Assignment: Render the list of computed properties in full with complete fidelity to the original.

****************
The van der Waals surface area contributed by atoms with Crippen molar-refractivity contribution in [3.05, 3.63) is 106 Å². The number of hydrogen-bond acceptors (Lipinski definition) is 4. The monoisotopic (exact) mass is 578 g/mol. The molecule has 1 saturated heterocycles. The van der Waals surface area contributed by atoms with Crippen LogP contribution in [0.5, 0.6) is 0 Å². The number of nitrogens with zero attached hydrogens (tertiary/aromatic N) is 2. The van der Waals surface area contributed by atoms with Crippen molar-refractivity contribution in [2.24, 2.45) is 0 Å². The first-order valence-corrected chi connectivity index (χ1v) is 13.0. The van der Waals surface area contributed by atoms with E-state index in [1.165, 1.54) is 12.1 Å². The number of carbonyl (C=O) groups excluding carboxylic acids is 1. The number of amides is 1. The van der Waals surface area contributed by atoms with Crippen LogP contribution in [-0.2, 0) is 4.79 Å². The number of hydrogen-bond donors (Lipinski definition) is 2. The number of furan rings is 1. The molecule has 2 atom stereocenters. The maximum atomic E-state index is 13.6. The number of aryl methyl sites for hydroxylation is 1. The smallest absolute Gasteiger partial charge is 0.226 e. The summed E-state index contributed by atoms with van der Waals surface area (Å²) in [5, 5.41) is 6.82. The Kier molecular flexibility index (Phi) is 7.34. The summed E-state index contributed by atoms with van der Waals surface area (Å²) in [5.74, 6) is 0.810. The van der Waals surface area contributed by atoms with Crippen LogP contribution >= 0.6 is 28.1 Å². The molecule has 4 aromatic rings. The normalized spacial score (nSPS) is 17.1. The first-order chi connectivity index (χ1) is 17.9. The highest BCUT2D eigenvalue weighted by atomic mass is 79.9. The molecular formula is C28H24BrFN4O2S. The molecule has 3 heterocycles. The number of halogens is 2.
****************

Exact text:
The van der Waals surface area contributed by atoms with Crippen molar-refractivity contribution in [3.05, 3.63) is 106 Å². The number of hydrogen-bond acceptors (Lipinski definition) is 4. The monoisotopic (exact) mass is 578 g/mol. The molecule has 1 saturated heterocycles. The van der Waals surface area contributed by atoms with Crippen LogP contribution in [0.5, 0.6) is 0 Å². The number of nitrogens with zero attached hydrogens (tertiary/aromatic N) is 2. The van der Waals surface area contributed by atoms with Crippen molar-refractivity contribution in [2.24, 2.45) is 0 Å². The first-order valence-corrected chi connectivity index (χ1v) is 13.0. The van der Waals surface area contributed by atoms with E-state index in [1.165, 1.54) is 12.1 Å². The number of carbonyl (C=O) groups excluding carboxylic acids is 1. The number of amides is 1. The van der Waals surface area contributed by atoms with Crippen LogP contribution in [-0.2, 0) is 4.79 Å². The number of hydrogen-bond donors (Lipinski definition) is 2. The number of furan rings is 1. The molecule has 2 atom stereocenters. The maximum atomic E-state index is 13.6. The number of aryl methyl sites for hydroxylation is 1. The smallest absolute Gasteiger partial charge is 0.226 e. The summed E-state index contributed by atoms with van der Waals surface area (Å²) in [5, 5.41) is 6.82. The Kier molecular flexibility index (Phi) is 7.34. The summed E-state index contributed by atoms with van der Waals surface area (Å²) in [5.74, 6) is 0.810. The van der Waals surface area contributed by atoms with Crippen LogP contribution >= 0.6 is 28.1 Å². The molecule has 4 aromatic rings. The normalized spacial score (nSPS) is 17.1. The first-order chi connectivity index (χ1) is 17.9. The highest BCUT2D eigenvalue weighted by atomic mass is 79.9. The molecular formula is C28H24BrFN4O2S. The molecule has 3 heterocycles. The number of halogens is 2.